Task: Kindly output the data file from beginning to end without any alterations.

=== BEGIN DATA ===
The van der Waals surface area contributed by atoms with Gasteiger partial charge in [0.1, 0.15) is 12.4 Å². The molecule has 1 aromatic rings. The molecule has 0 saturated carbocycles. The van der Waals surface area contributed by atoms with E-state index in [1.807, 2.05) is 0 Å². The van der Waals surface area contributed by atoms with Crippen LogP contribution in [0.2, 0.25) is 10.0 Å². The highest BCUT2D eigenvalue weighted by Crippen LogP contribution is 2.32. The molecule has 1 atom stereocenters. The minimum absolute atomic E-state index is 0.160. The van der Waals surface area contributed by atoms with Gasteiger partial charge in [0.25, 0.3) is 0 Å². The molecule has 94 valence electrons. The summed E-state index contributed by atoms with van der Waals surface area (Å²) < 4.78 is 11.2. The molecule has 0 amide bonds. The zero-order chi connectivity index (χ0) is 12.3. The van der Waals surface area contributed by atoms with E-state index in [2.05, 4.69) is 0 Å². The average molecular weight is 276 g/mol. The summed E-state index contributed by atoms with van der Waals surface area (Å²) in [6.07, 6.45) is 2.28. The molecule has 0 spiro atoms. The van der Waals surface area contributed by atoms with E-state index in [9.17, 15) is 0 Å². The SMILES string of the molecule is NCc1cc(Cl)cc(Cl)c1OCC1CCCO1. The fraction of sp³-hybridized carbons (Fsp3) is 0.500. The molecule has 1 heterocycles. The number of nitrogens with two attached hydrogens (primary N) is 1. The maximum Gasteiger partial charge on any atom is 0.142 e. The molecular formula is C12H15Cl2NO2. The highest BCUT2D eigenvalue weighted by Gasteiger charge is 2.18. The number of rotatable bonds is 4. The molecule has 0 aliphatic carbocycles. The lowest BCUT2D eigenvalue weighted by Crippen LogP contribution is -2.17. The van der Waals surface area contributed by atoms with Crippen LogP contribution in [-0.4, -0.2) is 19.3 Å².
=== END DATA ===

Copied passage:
The van der Waals surface area contributed by atoms with Gasteiger partial charge in [0.1, 0.15) is 12.4 Å². The molecule has 1 aromatic rings. The molecule has 0 saturated carbocycles. The van der Waals surface area contributed by atoms with E-state index in [1.807, 2.05) is 0 Å². The van der Waals surface area contributed by atoms with Crippen LogP contribution in [0.2, 0.25) is 10.0 Å². The highest BCUT2D eigenvalue weighted by Crippen LogP contribution is 2.32. The molecule has 1 atom stereocenters. The minimum absolute atomic E-state index is 0.160. The van der Waals surface area contributed by atoms with Gasteiger partial charge in [0.25, 0.3) is 0 Å². The molecule has 94 valence electrons. The summed E-state index contributed by atoms with van der Waals surface area (Å²) < 4.78 is 11.2. The molecule has 0 amide bonds. The zero-order chi connectivity index (χ0) is 12.3. The van der Waals surface area contributed by atoms with E-state index in [2.05, 4.69) is 0 Å². The average molecular weight is 276 g/mol. The summed E-state index contributed by atoms with van der Waals surface area (Å²) in [6.07, 6.45) is 2.28. The molecule has 0 spiro atoms. The van der Waals surface area contributed by atoms with E-state index in [9.17, 15) is 0 Å². The SMILES string of the molecule is NCc1cc(Cl)cc(Cl)c1OCC1CCCO1. The fraction of sp³-hybridized carbons (Fsp3) is 0.500. The molecule has 1 heterocycles. The number of nitrogens with two attached hydrogens (primary N) is 1. The maximum Gasteiger partial charge on any atom is 0.142 e. The molecular formula is C12H15Cl2NO2. The highest BCUT2D eigenvalue weighted by Gasteiger charge is 2.18. The number of rotatable bonds is 4. The molecule has 0 aliphatic carbocycles. The lowest BCUT2D eigenvalue weighted by Crippen LogP contribution is -2.17. The van der Waals surface area contributed by atoms with Crippen LogP contribution in [-0.4, -0.2) is 19.3 Å².